Immunosuppressants: May diminish the therapeutic effect of Vaccines (Inactivated). Management: Vaccine efficacy may be reduced. Complete all age-appropriate vaccinations at least 2 weeks prior to starting an immunosuppressant. If vaccinated during immunosuppressant therapy, revaccinate at least 3 months after immunosuppressant discontinuation. Exceptions: Cytarabine (Liposomal). Consider therapy modification
Venetoclax: May diminish the therapeutic effect of Vaccines (Inactivated). Monitor therapy
Central nervous system: Fatigue (55%)
Local: Pain at injection site (92%), erythema at injection site (48%), swelling at injection site (44%)
Neuromuscular & skeletal: Myalgia (49%), arthralgia (21%)
1% to 10%:
Dermatologic: Urticaria (7%), injection site pruritus (1%)
Genitourinary: Vaginal infection (1%)
Infection: Influenza (3%), infection (chlamydia: 2%)
Respiratory: Nasopharyngitis (4%), pharyngolaryngeal pain (3%), upper respiratory tract infection (2%), pharyngitis (1%)
<1% (Limited to important or life-threatening): Anaphylactoid reaction, anaphylaxis, angioedema, erythema multiforme, hypersensitivity reaction, lymphadenopathy, syncope (may be associated with tonic-clonic movements), vasodepressor syncope
Concerns related to adverse effects:
• Anaphylactoid/hypersensitivity reactions: Immediate treatment (including epinephrine 1 mg/mL) for anaphylactoid and/or hypersensitivity reactions should be available during vaccine use (NCIRD/ACIP, 2011).
• Syncope: Syncope has been reported with use of injectable vaccines and may result in serious secondary injury (eg, skull fracture, cerebral hemorrhage); typically reported in adolescents and young adults and within 15 minutes after vaccination. Procedures should be in place to avoid injuries from falling and to restore cerebral perfusion if syncope occurs (NCIRD/ACIP, 2011).
• Acute illness: The decision to administer or delay vaccination because of current or recent febrile illness depends on the severity of symptoms and the etiology of the disease. Consider deferring administration in patients with moderate or severe acute illness (with or without fever); vaccination should not be delayed for patients with mild acute illness (with or without fever) (NCIRD/ACIP, 2011).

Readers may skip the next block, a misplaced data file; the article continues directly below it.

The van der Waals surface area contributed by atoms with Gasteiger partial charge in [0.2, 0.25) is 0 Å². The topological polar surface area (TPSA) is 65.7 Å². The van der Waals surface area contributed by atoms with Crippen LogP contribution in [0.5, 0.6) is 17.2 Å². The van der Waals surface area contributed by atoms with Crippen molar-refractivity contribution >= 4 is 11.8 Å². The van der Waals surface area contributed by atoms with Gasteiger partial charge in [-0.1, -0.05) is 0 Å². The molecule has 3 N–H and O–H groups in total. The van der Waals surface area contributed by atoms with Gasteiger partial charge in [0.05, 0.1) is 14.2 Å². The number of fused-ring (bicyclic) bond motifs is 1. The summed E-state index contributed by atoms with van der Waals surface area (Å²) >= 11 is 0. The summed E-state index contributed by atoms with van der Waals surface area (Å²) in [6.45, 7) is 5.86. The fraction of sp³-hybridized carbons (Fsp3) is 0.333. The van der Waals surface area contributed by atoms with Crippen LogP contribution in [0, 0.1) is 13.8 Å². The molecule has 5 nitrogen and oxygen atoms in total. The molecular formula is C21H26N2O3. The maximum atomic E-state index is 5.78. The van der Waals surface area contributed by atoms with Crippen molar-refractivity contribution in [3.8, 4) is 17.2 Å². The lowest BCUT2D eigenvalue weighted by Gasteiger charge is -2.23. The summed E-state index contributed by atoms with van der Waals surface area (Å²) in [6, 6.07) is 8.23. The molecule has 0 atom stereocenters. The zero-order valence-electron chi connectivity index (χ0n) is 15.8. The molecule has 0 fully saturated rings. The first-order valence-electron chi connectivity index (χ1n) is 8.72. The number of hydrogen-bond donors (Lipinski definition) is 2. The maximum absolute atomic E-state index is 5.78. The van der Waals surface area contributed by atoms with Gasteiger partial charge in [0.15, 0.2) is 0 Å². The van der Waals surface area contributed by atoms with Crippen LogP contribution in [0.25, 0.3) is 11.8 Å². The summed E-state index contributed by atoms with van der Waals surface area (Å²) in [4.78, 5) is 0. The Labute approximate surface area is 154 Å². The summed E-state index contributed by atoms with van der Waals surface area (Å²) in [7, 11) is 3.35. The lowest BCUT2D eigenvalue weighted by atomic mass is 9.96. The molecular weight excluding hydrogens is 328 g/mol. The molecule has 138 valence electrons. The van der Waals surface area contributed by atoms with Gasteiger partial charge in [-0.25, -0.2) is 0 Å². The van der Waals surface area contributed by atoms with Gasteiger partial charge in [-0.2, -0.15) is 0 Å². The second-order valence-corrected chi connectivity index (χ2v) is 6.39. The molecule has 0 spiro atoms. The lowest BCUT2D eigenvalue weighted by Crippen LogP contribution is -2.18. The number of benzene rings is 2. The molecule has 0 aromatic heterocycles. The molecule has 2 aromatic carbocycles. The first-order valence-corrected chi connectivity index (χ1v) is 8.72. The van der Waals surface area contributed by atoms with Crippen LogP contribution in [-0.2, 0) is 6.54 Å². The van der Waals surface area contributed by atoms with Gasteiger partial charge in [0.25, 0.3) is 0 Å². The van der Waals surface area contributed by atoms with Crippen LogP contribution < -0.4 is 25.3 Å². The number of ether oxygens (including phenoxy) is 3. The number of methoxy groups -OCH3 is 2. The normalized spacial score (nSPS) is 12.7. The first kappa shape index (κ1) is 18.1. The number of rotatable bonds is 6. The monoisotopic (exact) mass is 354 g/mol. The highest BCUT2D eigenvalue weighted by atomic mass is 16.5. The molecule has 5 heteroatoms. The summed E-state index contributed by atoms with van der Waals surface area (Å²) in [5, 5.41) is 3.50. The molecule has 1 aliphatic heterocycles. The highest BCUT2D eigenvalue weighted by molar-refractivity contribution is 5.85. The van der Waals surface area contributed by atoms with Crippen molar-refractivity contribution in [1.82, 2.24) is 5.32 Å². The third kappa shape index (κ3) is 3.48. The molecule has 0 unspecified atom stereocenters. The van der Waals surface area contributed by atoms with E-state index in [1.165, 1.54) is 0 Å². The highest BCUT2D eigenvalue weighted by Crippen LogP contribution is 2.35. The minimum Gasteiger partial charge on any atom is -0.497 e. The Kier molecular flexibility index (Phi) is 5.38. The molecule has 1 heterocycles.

• Bleeding disorders: Use with caution in patients with a history of bleeding disorders (including thrombocytopenia) and/or patients on anticoagulant therapy; bleeding/hematoma may occur from IM administration; if the patient receives antihemophilia or other similar therapy, IM injection can be scheduled shortly after such therapy is administered (NCIRD/ACIP, 2011).
• Human papillomavirus (HPV) infection: There is no evidence that individuals already exposed to or infected with HPV will be protected; those already infected with 1 or more HPV types were protected from disease in the remaining HPV types. Will not provide therapeutic benefit for active HPV disease or abnormal Pap test; will not protect against diseases not caused by HPV vaccine types 16 and 18.
Concurrent drug therapy issues:
• Vaccines: In order to maximize vaccination rates, the ACIP recommends simultaneous administration (ie, >1 vaccine on the same day at different anatomic sites) of all age-appropriate vaccines (live or inactivated) for which a person is eligible at a single clinic visit, unless contraindications exist. The ACIP prefers each dose of a specific vaccine in a series come from the same manufacturer when possible (NCIRD/ACIP, 2011).
• Altered immunocompetence: Use with caution in severely immunocompromised patients (eg, patients receiving chemo/radiation therapy or other immunosuppressive therapy [including high-dose corticosteroids]); may have a reduced response to vaccination. In general, household and close contacts of persons with altered immunocompetence may receive all age appropriate vaccines (IDSA [Rubin, 2014]; NCIRD/ACIP, 2011); inactivated vaccines should be administered ≥2 weeks prior to planned immunosuppression when feasible (IDSA [Rubin, 2014]).
• Males: Safety and efficacy have not been established in males.
Dosage form specific issues:
• Latex: Packaging may contain natural rubber/natural latex.